male fitness

The Perfect Kettlebell Swing Form

Hey Angels and Alphas,

In male and female fitness alike, the kettlebell swing has always been the ideal exercise for developing power, speed, strength, and on top of that, torching major calories. The kettlebell swing is arguably one of the best conditioning and strength exercises out there. The goal of this one simple movement is to develop power through the hips while bringing in a dynamic motion similar to jumping.

But if you want to prevent injury and make the most out of this valuable exercise, proper form is absolutely crucial from the first moment to the last. The one big takeaway from the kettlebell swing is that it’s more of a “hinge and a hike” rather than squatting and lifting something. 

If you’re ready for the step-by-step approach to the perfect kettlebell swing, read on.


To master the perfect hip hinge, you start off with your feet about shoulder-width apart. You engage your entire posture grasping the handle of the bell. With just a slight knee bend, you drive your hips backward, and you lower the kettlebell to a point just below your knees. The most important factor is to maintain the natural curve of your lumbar spine (lower back) throughout this process. Then you press your feet into the floor, you engage your glutes, and you stand with your shoulders pulled down and back.


The good thing about mastering the hinge — which hopefully you did during your initial introduction into deadlifts — is that it carries over to your jumps, and hence, your kettlebell swings. This jump with and arm drive simply helps add more power to the hinge, preparing you for adding that weight in the next step.

With your feet close to shoulder-width apart, try to drive your arms back while simultaneously hinging around your hips. And remember, this hinge is just a minimal bend at the knees and a large one at the hips. While adding more speed, simultaneously drive your arms up all the way past your thighs while you’re unhinging your hips – and go airborne.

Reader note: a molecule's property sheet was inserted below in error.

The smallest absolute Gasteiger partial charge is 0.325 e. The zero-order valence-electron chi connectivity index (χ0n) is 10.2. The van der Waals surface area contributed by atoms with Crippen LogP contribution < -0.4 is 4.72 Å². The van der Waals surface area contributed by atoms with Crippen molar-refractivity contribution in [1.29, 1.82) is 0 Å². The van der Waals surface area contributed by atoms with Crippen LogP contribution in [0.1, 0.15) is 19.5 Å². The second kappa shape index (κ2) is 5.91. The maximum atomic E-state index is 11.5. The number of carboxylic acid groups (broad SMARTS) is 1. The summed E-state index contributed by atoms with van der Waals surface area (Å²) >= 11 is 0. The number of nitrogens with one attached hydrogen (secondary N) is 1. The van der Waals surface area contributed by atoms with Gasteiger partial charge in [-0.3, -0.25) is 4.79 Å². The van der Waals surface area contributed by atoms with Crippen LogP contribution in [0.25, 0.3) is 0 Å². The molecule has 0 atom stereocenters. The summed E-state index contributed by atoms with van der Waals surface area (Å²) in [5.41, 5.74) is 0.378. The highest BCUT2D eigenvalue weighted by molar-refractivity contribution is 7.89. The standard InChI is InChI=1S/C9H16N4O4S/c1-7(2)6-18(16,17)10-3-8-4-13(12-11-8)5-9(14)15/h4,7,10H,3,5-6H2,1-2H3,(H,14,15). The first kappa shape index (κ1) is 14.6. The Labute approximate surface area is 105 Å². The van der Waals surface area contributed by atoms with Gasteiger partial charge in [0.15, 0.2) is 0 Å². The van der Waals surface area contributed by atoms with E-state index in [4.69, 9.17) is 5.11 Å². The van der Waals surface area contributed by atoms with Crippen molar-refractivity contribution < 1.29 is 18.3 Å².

With the kettlebell just a few feet in front of you, make an effort to stand with your feet slightly wider than shoulder-width apart. Then hinge forward with a neutral spine, grab onto the handle of the kettlebell, and then hike it between your legs. Then rapidly extend at the hips, letting the kettlebell float in front of your shoulders. 

Repeat until you reach your desired number of repetitions.


Now, it’s time to check your work. Consider the “towel swing” test if you want to make sure you are moving with speed and power through your hips instead of just lifting with your arms.

Begin by wrapping a hand towel around the handle of your kettlebell. While your feet are placed a little wider than shoulder-width apart and when the bell is slightly in front of you, simply hinge forward, grasp the towel with both hands and hike it between your legs. Proceed to extend your hips and stand up tall with speed and power, allowing the kettlebell to simply float in front of you at the height of your shoulders. If you did perform the swing correctly, the bell, the towel, your arms should be in line all throughout the entire movement.


The perfect kettlebell swing cannot be completed until the bell is safely parked back onto the floor. When you are finished with your seat, you should let the kettlebell slow down, engage your core and keep your spine neutral, and simply place the bell down between your feet. At no point in this movement should your core be relaxed or your back round until the kettlebell is finally planted on the ground.

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